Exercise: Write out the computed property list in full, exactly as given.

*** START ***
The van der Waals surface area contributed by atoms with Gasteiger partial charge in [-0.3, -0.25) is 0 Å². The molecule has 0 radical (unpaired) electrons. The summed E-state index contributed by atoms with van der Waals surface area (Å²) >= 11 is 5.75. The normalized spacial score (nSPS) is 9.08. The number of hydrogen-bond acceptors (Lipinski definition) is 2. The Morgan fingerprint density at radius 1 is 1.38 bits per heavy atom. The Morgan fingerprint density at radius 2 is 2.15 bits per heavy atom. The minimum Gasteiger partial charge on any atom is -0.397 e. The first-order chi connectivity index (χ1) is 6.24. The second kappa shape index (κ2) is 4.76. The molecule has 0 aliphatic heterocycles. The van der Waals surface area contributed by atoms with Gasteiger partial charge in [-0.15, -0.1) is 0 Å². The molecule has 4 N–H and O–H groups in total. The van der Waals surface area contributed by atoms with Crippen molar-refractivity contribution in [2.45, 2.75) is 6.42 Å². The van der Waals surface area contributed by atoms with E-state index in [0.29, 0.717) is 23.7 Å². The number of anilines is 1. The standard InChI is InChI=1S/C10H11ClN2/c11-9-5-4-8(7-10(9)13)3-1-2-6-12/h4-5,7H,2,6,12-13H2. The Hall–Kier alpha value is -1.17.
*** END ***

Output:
The van der Waals surface area contributed by atoms with Gasteiger partial charge in [-0.3, -0.25) is 0 Å². The molecule has 0 radical (unpaired) electrons. The summed E-state index contributed by atoms with van der Waals surface area (Å²) >= 11 is 5.75. The normalized spacial score (nSPS) is 9.08. The number of hydrogen-bond acceptors (Lipinski definition) is 2. The Morgan fingerprint density at radius 1 is 1.38 bits per heavy atom. The Morgan fingerprint density at radius 2 is 2.15 bits per heavy atom. The minimum Gasteiger partial charge on any atom is -0.397 e. The first-order chi connectivity index (χ1) is 6.24. The second kappa shape index (κ2) is 4.76. The molecule has 0 aliphatic heterocycles. The van der Waals surface area contributed by atoms with Gasteiger partial charge in [-0.15, -0.1) is 0 Å². The molecule has 4 N–H and O–H groups in total. The van der Waals surface area contributed by atoms with Crippen molar-refractivity contribution in [2.45, 2.75) is 6.42 Å². The van der Waals surface area contributed by atoms with E-state index in [0.29, 0.717) is 23.7 Å². The number of anilines is 1. The standard InChI is InChI=1S/C10H11ClN2/c11-9-5-4-8(7-10(9)13)3-1-2-6-12/h4-5,7H,2,6,12-13H2. The Hall–Kier alpha value is -1.17.